September 18, 2008

C. S. Lewis the Agrarian

Category: Farm and Garden,Literature :: Permalink

From a 1930 letter to Arthur Greeves, in which Lewis is speaking about his friend Alan Griffiths (later known as Dom Bede Griffiths), who lived in a commune with two friends:

There is certainly something attractive about the idea of living as far as may be on the produce of the land about you: to see in every walk the pasture where your mutton grazed when it was sheep, the gardens where your vegetables grew, the mill where your flour was ground, and the workshop where your chairs were sawn — and to feel that bit of country actually and literally in your veins.

Tolkien once remarked to me that the feeling about home must have been quite different in the days when a family had fed on the produce of the same few miles of country for six generations, and that perhaps this was why they saw nymphs in the fountains and dryads in the wood — they were not mistaken for there was in a sense a real (not metaphorical) connection between them and the countryside.  What had been earth and air & later corn, and later still bread, really was in them.  We of course who live on a standardised international diet (you may have had Canadian flour, English meat, Scotch oatmeal, African oranges & Australian wine to day) are really artificial beings and have no connection (save in sentiment) with any place on earth.  We are synthetic men, uprooted.  The strength of the hills is not ours. — Collected Letters 1:908-909.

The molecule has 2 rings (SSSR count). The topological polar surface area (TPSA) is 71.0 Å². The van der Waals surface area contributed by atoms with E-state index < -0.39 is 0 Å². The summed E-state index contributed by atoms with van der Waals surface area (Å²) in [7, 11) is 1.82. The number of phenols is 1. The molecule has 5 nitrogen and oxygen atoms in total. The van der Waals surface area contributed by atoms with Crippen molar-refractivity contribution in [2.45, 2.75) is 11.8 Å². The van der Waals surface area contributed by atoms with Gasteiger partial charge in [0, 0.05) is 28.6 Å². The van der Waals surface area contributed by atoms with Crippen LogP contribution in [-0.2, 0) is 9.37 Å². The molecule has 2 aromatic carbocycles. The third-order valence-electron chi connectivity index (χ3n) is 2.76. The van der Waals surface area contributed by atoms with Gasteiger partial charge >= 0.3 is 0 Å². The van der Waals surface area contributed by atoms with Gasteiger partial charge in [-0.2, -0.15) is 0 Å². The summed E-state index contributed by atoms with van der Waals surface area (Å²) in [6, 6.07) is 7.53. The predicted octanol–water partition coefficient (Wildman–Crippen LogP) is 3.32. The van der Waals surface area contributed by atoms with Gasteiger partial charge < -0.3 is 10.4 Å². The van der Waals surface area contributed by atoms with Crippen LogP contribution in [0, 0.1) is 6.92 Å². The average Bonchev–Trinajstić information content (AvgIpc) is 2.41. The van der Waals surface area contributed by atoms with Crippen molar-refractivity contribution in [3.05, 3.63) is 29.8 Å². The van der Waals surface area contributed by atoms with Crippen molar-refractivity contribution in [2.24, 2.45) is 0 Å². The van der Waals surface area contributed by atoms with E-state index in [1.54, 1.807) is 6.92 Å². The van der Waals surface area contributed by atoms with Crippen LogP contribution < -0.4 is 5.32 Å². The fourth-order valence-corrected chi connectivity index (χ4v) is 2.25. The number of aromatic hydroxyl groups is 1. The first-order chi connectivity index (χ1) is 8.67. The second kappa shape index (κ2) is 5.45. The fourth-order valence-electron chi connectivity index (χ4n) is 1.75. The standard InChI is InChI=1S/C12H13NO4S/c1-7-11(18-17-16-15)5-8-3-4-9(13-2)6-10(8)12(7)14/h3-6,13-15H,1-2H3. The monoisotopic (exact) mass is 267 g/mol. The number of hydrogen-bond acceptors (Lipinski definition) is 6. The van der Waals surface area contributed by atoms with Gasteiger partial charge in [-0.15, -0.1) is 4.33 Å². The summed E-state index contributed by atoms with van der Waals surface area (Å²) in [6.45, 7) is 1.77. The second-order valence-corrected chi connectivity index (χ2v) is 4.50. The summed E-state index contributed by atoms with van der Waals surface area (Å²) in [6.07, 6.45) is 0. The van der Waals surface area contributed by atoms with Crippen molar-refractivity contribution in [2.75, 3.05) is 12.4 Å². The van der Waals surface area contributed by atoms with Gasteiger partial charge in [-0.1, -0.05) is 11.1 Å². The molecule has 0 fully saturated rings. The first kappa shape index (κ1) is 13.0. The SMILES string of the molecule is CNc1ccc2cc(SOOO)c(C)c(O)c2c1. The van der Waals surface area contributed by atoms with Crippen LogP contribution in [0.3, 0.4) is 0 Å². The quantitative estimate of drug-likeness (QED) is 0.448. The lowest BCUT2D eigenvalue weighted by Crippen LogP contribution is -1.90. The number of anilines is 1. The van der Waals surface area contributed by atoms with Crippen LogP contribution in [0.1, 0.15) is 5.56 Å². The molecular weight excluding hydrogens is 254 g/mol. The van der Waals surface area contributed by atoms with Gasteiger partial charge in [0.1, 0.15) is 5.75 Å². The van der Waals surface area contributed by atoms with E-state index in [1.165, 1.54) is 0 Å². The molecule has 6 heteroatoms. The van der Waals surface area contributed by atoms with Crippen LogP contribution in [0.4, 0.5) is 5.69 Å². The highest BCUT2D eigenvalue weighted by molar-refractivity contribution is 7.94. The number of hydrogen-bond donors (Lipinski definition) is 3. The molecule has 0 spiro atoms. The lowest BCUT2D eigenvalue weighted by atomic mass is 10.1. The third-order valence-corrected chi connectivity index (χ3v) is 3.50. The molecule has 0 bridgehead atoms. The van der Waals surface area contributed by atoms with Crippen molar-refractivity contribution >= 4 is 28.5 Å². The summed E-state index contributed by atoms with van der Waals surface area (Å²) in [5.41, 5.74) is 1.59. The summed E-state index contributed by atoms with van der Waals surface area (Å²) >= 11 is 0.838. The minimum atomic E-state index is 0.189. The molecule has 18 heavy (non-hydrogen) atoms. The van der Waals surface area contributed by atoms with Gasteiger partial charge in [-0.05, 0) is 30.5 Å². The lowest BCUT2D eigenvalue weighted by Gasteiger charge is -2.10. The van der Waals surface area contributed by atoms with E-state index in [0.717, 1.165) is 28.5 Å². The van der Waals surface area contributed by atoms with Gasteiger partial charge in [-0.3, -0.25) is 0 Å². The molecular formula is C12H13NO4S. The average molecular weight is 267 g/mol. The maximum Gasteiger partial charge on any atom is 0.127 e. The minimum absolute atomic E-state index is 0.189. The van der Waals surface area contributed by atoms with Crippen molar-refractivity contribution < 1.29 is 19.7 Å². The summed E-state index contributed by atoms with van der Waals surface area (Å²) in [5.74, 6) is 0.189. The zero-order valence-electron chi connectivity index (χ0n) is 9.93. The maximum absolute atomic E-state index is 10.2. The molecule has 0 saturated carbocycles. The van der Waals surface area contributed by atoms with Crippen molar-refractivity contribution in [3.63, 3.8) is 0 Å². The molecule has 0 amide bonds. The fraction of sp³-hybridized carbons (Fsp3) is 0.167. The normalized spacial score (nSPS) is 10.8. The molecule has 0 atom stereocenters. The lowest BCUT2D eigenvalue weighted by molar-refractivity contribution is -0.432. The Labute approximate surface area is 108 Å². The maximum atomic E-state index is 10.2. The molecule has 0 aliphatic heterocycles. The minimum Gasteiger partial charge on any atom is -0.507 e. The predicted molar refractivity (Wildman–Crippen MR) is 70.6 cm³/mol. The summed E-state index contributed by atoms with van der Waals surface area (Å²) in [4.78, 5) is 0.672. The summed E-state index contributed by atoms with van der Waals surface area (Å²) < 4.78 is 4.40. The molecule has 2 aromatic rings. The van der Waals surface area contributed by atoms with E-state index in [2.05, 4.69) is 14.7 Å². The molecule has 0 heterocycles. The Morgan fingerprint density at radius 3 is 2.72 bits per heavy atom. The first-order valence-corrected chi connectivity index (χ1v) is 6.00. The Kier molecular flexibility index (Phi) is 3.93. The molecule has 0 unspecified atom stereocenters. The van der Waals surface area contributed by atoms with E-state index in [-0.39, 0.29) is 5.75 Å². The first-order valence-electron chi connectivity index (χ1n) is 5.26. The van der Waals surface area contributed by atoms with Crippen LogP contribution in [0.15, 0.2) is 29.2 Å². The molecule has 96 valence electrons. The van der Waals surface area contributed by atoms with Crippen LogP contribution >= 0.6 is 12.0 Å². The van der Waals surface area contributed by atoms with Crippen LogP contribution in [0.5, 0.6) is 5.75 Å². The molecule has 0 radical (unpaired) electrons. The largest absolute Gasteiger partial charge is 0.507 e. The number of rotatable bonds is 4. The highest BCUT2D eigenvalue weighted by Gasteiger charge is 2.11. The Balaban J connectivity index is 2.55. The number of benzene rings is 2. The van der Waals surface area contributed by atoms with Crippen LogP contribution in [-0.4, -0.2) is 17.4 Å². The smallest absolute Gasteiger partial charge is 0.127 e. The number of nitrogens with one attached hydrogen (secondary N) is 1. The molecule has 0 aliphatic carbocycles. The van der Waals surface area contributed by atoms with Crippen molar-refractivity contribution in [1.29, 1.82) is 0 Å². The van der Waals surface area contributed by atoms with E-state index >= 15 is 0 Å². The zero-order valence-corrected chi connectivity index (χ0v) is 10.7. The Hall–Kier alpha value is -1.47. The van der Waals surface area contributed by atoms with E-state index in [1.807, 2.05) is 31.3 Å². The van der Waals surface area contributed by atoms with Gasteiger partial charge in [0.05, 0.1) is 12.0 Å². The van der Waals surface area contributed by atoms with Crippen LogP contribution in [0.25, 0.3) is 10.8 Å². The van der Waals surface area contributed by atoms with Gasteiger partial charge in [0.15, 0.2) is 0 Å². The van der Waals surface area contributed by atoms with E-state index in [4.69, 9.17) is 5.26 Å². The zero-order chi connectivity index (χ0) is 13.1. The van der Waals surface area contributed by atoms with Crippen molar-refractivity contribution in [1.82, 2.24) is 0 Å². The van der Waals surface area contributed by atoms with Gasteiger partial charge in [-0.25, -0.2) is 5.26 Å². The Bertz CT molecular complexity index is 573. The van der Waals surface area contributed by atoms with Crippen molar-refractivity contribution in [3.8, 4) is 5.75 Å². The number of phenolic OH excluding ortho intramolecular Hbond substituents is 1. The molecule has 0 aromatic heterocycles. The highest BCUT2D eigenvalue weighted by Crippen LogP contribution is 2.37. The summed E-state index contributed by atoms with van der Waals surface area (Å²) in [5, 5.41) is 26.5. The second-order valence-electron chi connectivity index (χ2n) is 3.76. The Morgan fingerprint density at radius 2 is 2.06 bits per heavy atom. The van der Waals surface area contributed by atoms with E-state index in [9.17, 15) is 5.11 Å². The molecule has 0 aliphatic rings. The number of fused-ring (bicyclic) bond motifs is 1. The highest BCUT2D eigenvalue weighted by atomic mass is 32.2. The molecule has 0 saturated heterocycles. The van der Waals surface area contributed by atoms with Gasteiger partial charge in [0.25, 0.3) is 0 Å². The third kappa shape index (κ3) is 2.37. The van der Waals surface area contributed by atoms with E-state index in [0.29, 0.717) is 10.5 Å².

Never mind the stuff about nymphs and dryads.  I’m not entirely sure I understand Tolkien’s argument, for that matter.  And what Lewis says at the end seems exaggerated to me, too.  Still, I understand the attraction of the life he depicts and I appreciate what he says about a long connection between people and place.  Shades of Wendell Berry!

By the way, one of the surprises, for me, of Lewis’s letters (and also of his diary, which overlaps with some of the years in this first volume of letters) was the discovery that Lewis, bookish as he certainly was, was not exclusively bookish.  Again and again, you find him washing dishes, cleaning out the hen run, digging out stumps around his house, cutting wood, and, in short, engaging in manual labor with great vigor and enjoyment.  Furthermore, far from being the sort of bachelor who has little familiarity with the life of a bustling household, Lewis was thoroughly acquainted with domestic life and spent a fair bit of time helping Mrs. Moore, the lady he lived with, clean the house and do other chores, including teaching and, to a large degree, raising her daughter through her teens.

In short, Lewis has turned out to be much more well-rounded than I had previously thought.

Posted by John Barach @ 11:51 am | Discuss (2)

2 Responses to “C. S. Lewis the Agrarian”

  1. Gordon Says:

    What Lewis says at the end could be accounted as hyperbole, which allows one to think of it as a kind of parable. One possible lesson of such a parable is that by living on the produce of other nations one becomes less interested in the fate of one’s own.

  2. Tim VanBraeden Says:

    I was surprised to see that your blog had a “farm and garden” heading, so I was curious. This post, a discussion on how Lewis was a well rounded man, is a comment on a book. There is just a little bit of irony there. 🙂

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